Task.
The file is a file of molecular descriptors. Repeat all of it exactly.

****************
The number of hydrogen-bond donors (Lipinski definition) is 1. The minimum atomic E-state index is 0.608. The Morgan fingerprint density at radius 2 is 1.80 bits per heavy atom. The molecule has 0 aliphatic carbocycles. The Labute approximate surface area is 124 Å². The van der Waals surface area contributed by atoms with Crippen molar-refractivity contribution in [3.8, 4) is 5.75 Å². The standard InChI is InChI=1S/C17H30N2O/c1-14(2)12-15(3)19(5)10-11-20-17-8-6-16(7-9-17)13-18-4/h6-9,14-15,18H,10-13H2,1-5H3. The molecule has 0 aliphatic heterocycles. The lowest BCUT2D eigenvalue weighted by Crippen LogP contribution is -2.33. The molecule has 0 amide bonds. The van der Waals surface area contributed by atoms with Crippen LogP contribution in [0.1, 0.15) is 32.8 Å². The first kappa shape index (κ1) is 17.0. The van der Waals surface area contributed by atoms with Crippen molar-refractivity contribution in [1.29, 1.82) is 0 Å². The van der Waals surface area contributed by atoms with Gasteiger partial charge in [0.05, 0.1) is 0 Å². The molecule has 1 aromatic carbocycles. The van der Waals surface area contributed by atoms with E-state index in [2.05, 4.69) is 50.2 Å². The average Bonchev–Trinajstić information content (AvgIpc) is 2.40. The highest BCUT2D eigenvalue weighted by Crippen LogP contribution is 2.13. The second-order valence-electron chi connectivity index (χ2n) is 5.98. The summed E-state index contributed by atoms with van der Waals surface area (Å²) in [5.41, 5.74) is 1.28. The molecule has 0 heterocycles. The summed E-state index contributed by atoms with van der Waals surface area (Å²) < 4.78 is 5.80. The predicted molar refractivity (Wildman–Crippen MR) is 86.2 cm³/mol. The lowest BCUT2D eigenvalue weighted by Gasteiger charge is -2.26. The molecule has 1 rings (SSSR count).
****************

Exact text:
The number of hydrogen-bond donors (Lipinski definition) is 1. The minimum atomic E-state index is 0.608. The Morgan fingerprint density at radius 2 is 1.80 bits per heavy atom. The molecule has 0 aliphatic carbocycles. The Labute approximate surface area is 124 Å². The van der Waals surface area contributed by atoms with Crippen molar-refractivity contribution in [3.8, 4) is 5.75 Å². The standard InChI is InChI=1S/C17H30N2O/c1-14(2)12-15(3)19(5)10-11-20-17-8-6-16(7-9-17)13-18-4/h6-9,14-15,18H,10-13H2,1-5H3. The molecule has 0 aliphatic heterocycles. The lowest BCUT2D eigenvalue weighted by Crippen LogP contribution is -2.33. The molecule has 0 amide bonds. The van der Waals surface area contributed by atoms with Crippen LogP contribution in [0.1, 0.15) is 32.8 Å². The first kappa shape index (κ1) is 17.0. The van der Waals surface area contributed by atoms with Crippen molar-refractivity contribution in [1.29, 1.82) is 0 Å². The van der Waals surface area contributed by atoms with Gasteiger partial charge in [0.05, 0.1) is 0 Å². The molecule has 1 aromatic carbocycles. The van der Waals surface area contributed by atoms with E-state index in [2.05, 4.69) is 50.2 Å². The average Bonchev–Trinajstić information content (AvgIpc) is 2.40. The highest BCUT2D eigenvalue weighted by Crippen LogP contribution is 2.13. The second-order valence-electron chi connectivity index (χ2n) is 5.98. The summed E-state index contributed by atoms with van der Waals surface area (Å²) in [5.41, 5.74) is 1.28. The molecule has 0 heterocycles. The summed E-state index contributed by atoms with van der Waals surface area (Å²) < 4.78 is 5.80. The predicted molar refractivity (Wildman–Crippen MR) is 86.2 cm³/mol. The lowest BCUT2D eigenvalue weighted by Gasteiger charge is -2.26. The molecule has 1 rings (SSSR count).